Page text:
The context is an eventsourcing/cqrs framework built with Scala 3/JS (in browsers) using ZIO2, io.bullet.borer.Cbor, Skunk, Postgres and a few more. A fundamental idea is to use the same domain logic in the browser as on server side. In between is a transparent RPC mechanism (websockets) based on “registered” codecs for domain-specific objects like entities, events, completions, errors. Users can define them in custom domains, but they need to register the codecs. This is probably standard practice e. g. in Java EE, but the challenge was to make it work in jvm and js, if possible without dependencies. With this in place, there is no need for an additional transport layer, e.g. a REST api.

Now boilerplate is reduced a lot and it is much more robust to changes:

val live = ZLayer.scoped(makeLayer)

private def makeLayer = for
  codecregistry <- ZIO.service[CodecRegistry]
  result <- ZIO.fromAutoCloseable(make(codecregistry).register) // register is called on first usage
yield result

inline private def make(codecRegistry: CodecRegistry): Errors = new:
    def register =
      // given Codec[NotWorkable] = deriveCodec[NotWorkable]
      // given Codec[NotInSequence] = deriveCodec[NotInSequence]
      // given Codec[AggregateNotFound] = deriveCodec[AggregateNotFound]
      // given Codec[RegistrationError] = deriveCodec[RegistrationError]
      // given Codec[EncodingError] = deriveCodec[EncodingError]
      // given Codec[DecodingError] = deriveCodec[DecodingError]
      // given Codec[NoResult] = deriveCodec[NoResult]
      // given Codec[ServerSideError] = deriveCodec[ServerSideError]
      // given Codec[ClientSideError] = deriveCodec[ClientSideError]
      given Codec[EventstoreError] = deriveAllCodecs[EventstoreError]

      for 
        _ <- codecRegistry.registerSealed[EventstoreError]
        // _ <- codecRegistry.register[NotWorkable]
        // _ <- codecRegistry.register[NotInSequence]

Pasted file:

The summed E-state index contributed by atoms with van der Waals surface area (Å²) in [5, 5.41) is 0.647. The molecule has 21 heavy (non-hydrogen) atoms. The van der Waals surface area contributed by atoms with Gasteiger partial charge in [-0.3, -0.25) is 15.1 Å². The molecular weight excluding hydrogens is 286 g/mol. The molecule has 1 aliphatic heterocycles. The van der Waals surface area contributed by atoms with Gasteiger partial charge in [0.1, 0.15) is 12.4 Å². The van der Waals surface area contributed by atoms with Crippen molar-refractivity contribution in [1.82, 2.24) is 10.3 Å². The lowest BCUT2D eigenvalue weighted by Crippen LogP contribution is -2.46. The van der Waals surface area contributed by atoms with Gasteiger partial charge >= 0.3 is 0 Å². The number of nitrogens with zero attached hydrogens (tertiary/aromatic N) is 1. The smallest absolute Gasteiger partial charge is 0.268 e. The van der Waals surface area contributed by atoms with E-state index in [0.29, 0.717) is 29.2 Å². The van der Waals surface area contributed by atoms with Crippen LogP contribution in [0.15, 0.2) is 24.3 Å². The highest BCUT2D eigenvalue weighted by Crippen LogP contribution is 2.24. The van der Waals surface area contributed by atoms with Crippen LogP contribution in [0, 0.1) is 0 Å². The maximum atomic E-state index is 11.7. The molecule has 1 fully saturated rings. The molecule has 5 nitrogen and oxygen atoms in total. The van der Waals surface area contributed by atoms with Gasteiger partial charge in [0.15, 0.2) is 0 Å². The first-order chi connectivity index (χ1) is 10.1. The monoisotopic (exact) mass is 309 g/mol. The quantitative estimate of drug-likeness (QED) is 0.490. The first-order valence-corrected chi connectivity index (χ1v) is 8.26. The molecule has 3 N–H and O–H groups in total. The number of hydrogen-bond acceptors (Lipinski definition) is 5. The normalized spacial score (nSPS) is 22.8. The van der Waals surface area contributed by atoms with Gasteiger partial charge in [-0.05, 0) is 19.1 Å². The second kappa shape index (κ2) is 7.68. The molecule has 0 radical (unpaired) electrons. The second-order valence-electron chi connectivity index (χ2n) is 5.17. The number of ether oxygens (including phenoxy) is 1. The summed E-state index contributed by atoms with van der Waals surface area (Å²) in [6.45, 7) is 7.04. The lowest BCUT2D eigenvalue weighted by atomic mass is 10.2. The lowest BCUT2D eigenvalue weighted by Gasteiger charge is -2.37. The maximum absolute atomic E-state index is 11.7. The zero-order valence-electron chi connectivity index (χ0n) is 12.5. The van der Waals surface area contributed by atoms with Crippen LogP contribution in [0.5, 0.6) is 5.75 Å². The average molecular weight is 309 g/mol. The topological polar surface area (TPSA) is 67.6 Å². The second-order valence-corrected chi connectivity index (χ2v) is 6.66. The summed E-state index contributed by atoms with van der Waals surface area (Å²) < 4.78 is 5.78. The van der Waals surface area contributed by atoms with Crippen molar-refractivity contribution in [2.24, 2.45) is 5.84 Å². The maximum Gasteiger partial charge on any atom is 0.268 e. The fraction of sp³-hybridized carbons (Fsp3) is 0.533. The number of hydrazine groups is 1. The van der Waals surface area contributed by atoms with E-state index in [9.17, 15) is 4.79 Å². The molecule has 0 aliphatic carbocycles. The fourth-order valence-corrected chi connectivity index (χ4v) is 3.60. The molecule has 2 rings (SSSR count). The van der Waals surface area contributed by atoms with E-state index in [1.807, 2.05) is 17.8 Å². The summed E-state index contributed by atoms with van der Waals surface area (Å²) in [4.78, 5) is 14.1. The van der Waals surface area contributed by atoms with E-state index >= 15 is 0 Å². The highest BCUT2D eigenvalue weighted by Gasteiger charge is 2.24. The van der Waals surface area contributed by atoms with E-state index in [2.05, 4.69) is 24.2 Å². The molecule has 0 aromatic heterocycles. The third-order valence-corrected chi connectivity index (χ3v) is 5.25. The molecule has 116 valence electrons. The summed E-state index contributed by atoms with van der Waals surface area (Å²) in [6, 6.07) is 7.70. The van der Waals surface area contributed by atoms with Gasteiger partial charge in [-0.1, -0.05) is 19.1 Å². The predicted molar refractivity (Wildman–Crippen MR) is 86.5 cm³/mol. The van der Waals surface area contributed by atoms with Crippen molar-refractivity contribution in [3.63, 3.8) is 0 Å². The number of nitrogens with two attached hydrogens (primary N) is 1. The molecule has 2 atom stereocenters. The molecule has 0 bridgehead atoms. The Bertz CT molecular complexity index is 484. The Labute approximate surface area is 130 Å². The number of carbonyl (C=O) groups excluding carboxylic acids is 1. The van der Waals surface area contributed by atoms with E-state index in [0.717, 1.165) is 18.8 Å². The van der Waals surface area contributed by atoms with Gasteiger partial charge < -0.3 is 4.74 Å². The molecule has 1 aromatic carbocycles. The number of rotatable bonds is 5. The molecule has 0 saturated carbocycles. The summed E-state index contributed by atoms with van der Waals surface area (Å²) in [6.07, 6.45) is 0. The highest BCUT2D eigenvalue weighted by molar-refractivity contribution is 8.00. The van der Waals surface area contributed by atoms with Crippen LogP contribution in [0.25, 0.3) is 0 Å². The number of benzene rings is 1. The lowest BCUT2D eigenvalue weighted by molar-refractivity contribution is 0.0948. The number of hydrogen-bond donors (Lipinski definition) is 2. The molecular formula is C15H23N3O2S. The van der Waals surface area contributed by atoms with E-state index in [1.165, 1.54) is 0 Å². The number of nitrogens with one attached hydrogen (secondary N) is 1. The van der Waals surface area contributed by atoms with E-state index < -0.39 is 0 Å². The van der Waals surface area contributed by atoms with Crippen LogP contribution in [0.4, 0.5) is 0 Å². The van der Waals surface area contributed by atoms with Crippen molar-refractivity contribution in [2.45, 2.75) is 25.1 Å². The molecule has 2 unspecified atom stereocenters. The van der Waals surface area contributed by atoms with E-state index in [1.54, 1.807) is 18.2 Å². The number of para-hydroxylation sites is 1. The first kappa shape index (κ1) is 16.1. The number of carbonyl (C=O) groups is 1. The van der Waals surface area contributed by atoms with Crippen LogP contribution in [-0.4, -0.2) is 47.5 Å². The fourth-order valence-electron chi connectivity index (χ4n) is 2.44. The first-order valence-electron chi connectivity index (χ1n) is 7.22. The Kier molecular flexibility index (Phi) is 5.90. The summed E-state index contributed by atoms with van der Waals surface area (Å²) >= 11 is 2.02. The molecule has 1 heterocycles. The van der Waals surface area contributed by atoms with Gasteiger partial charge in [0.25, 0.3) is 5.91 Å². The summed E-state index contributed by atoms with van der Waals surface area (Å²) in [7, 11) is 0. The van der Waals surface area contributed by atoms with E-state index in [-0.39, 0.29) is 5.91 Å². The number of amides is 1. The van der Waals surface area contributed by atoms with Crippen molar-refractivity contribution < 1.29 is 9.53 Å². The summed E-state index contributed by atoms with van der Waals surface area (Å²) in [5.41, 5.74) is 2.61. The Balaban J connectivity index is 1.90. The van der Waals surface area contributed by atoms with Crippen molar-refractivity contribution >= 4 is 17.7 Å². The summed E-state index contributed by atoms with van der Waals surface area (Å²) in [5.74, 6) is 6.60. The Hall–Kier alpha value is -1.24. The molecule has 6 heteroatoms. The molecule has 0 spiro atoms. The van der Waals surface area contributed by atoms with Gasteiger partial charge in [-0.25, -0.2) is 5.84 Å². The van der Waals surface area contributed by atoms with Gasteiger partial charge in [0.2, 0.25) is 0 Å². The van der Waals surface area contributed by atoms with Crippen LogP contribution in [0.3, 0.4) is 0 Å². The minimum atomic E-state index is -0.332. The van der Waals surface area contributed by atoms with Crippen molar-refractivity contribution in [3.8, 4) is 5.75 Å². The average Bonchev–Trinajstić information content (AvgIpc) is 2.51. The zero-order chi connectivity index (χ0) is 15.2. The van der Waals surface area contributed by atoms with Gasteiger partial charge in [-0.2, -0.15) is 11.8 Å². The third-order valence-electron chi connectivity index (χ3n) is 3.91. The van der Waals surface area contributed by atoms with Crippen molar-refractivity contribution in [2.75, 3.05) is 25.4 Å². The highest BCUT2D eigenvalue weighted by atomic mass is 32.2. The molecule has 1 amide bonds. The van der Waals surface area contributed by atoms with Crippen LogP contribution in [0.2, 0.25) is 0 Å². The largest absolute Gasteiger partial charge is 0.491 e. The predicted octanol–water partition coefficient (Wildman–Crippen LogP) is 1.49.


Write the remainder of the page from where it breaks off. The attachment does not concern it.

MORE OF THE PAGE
// _ <- codecRegistry.register[AggregateNotFound]
        // _ <- codecRegistry.register[RegistrationError]
        // _ <- codecRegistry.register[EncodingError]
        // _ <- codecRegistry.register[DecodingError]
        // _ <- codecRegistry.register[NoResult]
        // uups, I forgot ClientSideError
        // _ <- codecRegistry.register[ServerSideError]
      yield this

This is implemented with this (concrete) class:

It used to be a trait, but I ran into the problem described here: Abstract inline methods

class CodecRegistry private ():

  final transparent inline def registerSealed[A: Encoder: Decoder: ClassTag: Mirror.Of] =
    ZIO.succeed {
      val classname = classTag[A].runtimeClass.getName.nn
      if registeredCodecs.contains(classname) then println(s"already registered: $classname") 
      else
        sealedChildren[A].foreach(c => registerClass(c.runtimeClass.getName.nn))
        registerClass(classname)
    }
    .catchAllDefect(e => ZIO.die(RegistrationError(s"registration failed: ${e.getClass}(${e.getMessage})")))

  private final transparent inline def sealedChildren[A](using m: Mirror.Of[A]): Seq[ClassTag[? <: A]] =
    sealedInstances[m.MirroredElemTypes, m.MirroredType]

  private final transparent inline def sealedInstances[T <: Tuple, A]: Seq[ClassTag[? <: A]] =
    import scala.compiletime.*
    inline erasedValue[T] match
      case _: EmptyTuple => Nil
      case _: (a *: as)  => summonInline[ClassTag[a]].asInstanceOf[ClassTag[? <: A]] +: sealedInstances[as, A]

...

end CodecRegistry

This works for case class/object children of a sealed trait, but not for normal classes. These, however, can simply be registered manually.

Thank you for this gist. If you remove the .toSet[T] in findSubclassModulesOfSealedTrait it will (obviously) return a List[T]. Will the order of this list always be equal to the order of definition in the source code?